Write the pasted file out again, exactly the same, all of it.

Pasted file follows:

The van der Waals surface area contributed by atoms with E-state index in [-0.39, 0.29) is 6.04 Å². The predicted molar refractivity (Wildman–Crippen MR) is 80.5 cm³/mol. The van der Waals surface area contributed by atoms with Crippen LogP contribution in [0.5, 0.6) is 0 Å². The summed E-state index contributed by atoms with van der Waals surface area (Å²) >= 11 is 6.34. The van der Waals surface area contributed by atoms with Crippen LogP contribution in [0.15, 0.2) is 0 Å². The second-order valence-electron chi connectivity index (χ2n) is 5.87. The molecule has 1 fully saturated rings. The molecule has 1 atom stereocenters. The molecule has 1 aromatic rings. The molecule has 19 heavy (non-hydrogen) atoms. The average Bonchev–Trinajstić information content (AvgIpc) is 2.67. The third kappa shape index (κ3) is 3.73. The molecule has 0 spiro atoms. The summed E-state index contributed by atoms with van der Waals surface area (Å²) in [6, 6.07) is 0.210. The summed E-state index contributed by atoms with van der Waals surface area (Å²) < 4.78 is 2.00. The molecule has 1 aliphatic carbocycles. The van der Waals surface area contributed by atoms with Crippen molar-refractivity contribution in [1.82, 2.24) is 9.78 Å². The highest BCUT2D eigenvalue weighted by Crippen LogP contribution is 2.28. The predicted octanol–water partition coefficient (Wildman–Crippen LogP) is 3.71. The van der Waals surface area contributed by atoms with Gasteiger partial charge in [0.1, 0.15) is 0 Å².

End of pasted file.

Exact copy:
The van der Waals surface area contributed by atoms with E-state index in [-0.39, 0.29) is 6.04 Å². The predicted molar refractivity (Wildman–Crippen MR) is 80.5 cm³/mol. The van der Waals surface area contributed by atoms with Crippen LogP contribution in [0.5, 0.6) is 0 Å². The summed E-state index contributed by atoms with van der Waals surface area (Å²) >= 11 is 6.34. The van der Waals surface area contributed by atoms with Crippen LogP contribution in [0.15, 0.2) is 0 Å². The second-order valence-electron chi connectivity index (χ2n) is 5.87. The molecule has 1 fully saturated rings. The molecule has 1 atom stereocenters. The molecule has 1 aromatic rings. The molecule has 19 heavy (non-hydrogen) atoms. The average Bonchev–Trinajstić information content (AvgIpc) is 2.67. The third kappa shape index (κ3) is 3.73. The molecule has 0 spiro atoms. The summed E-state index contributed by atoms with van der Waals surface area (Å²) in [6, 6.07) is 0.210. The summed E-state index contributed by atoms with van der Waals surface area (Å²) < 4.78 is 2.00. The molecule has 1 aliphatic carbocycles. The van der Waals surface area contributed by atoms with Crippen molar-refractivity contribution in [1.82, 2.24) is 9.78 Å². The highest BCUT2D eigenvalue weighted by Crippen LogP contribution is 2.28. The predicted octanol–water partition coefficient (Wildman–Crippen LogP) is 3.71. The van der Waals surface area contributed by atoms with Gasteiger partial charge in [0.1, 0.15) is 0 Å².